If your read our last newsletter you may be planning to send images to an online printing company for printing. If you do the images you send must have sufficient — what’s called — resolution. We realize that “image resolution” can be a little difficult to understand. One way to explain photo resolution is to think of it as the “density” or “thickness” of information in a photo.
For example, if you poured two glasses of orange juice, one full and the other 2/3 full and filled the second glass to the top with water, both glasses might look alike.
Looking closely you might be able to tell which glass was not pure orange juice, but if you tasted both you could definitely tell.
The same is true with images that have different — what are called “dots‑per‑inch” — resolutions.
You might be able to see the difference but a printing company can definitely tell. Many printing companies won’t print images without a certain level of resolution, which can be frustrating when the image looks fine on the computer screen.
You can’t rely on looks. You must know the actual dots‑per‑inch resolution. Then you’ll know what is possible to do with the image you are trying to print: generally, if the image is below 300 dots‑per‑inch you need to either get a higher resolution version of it or use a different image.
We wrote about this on Imagener.com: this article tells you how to find the dots‑per‑inch resolution of an image.
If you have an image below 300 dots‑per‑inch there’s still a chance you can use it. One of our customers found a way to get around this. Click here to learn the method to force resolution into images using Imagener.
What’s the best way to restore old or damaged photos? News stories that interview victims of weather or natural events almost always mention lost or damaged photos. Photos showcase important events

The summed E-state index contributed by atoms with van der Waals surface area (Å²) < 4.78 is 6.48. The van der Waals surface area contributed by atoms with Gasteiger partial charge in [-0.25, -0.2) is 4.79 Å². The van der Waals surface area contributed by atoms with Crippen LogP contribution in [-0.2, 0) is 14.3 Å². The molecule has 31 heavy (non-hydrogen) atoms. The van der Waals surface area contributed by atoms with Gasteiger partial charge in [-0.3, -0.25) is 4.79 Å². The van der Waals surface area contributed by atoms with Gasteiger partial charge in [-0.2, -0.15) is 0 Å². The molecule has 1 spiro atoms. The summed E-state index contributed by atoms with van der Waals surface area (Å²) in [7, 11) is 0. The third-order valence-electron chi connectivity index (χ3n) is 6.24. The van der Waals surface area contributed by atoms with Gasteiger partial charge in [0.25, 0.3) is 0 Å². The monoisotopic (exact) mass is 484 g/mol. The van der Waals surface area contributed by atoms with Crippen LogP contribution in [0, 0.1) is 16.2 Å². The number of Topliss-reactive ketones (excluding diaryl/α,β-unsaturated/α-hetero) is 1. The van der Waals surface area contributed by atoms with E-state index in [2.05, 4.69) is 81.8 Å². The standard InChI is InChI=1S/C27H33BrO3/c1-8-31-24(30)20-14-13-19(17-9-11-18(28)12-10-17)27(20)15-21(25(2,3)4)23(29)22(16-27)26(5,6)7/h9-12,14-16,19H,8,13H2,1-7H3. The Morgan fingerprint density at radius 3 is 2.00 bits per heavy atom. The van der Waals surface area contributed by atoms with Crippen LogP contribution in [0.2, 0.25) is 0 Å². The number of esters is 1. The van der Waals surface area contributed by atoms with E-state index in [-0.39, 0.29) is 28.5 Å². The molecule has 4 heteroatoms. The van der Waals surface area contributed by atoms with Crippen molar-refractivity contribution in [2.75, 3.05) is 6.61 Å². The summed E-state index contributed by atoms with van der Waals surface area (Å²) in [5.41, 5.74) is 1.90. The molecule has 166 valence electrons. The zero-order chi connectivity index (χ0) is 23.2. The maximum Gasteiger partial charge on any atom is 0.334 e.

in our lives and are often thought of among the most valuable items anyone can lose or have damaged. For paper photos, the older they are, the more likely they are to deteriorate, fade, and tear. Be sure to scan paper photos and backup your digital photo albums.
If you have damaged paper or digital photos, photo restoration repairs, corrects, and enhances photographs so they look like new (or better). Advances in technology make keeping your photographic memories alive much easier.
Modern Photo Restoration
Today, digital processing and photo editing software make restoring old photographs much easier. For paper photo restoration, the photo is scanned and then both digital photos (like those in a smartphone) or paper photo scanned results are altered on the computer using photo editing software such as Photoshop. Photo restoration does not seek to alter the original image. Instead, your photo is digitally altered to create the image anew. Then, you can print it through any photo-printing shop or online service.
Photo restoration usually involves the following processes:
- Adjusting the photo’s tone and contrast
- Repairing damaged or torn photographs
- Correcting fading and other coloring issues
- Enlarging and enhancing photos
Read the rest of the article “Photo Restoration” on Imagener.com